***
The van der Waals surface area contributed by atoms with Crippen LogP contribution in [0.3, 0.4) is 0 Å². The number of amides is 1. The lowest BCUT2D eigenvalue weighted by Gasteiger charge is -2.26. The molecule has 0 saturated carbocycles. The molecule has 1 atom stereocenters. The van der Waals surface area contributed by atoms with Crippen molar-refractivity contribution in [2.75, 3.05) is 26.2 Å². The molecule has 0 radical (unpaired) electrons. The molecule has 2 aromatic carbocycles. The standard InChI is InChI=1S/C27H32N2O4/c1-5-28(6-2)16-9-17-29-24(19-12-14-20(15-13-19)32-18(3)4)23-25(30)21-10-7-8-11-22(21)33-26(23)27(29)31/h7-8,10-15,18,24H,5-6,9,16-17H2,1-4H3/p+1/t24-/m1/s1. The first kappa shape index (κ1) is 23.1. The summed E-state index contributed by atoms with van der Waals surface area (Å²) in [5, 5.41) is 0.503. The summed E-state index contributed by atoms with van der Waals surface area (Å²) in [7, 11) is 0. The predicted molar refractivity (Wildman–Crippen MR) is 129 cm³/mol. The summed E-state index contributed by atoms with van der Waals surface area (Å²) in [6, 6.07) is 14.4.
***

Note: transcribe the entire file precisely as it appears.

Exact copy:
The van der Waals surface area contributed by atoms with Crippen LogP contribution in [0.3, 0.4) is 0 Å². The number of amides is 1. The lowest BCUT2D eigenvalue weighted by Gasteiger charge is -2.26. The molecule has 0 saturated carbocycles. The molecule has 1 atom stereocenters. The van der Waals surface area contributed by atoms with Crippen molar-refractivity contribution in [2.75, 3.05) is 26.2 Å². The molecule has 0 radical (unpaired) electrons. The molecule has 2 aromatic carbocycles. The standard InChI is InChI=1S/C27H32N2O4/c1-5-28(6-2)16-9-17-29-24(19-12-14-20(15-13-19)32-18(3)4)23-25(30)21-10-7-8-11-22(21)33-26(23)27(29)31/h7-8,10-15,18,24H,5-6,9,16-17H2,1-4H3/p+1/t24-/m1/s1. The first kappa shape index (κ1) is 23.1. The summed E-state index contributed by atoms with van der Waals surface area (Å²) in [5, 5.41) is 0.503. The summed E-state index contributed by atoms with van der Waals surface area (Å²) in [7, 11) is 0. The predicted molar refractivity (Wildman–Crippen MR) is 129 cm³/mol. The summed E-state index contributed by atoms with van der Waals surface area (Å²) in [6, 6.07) is 14.4.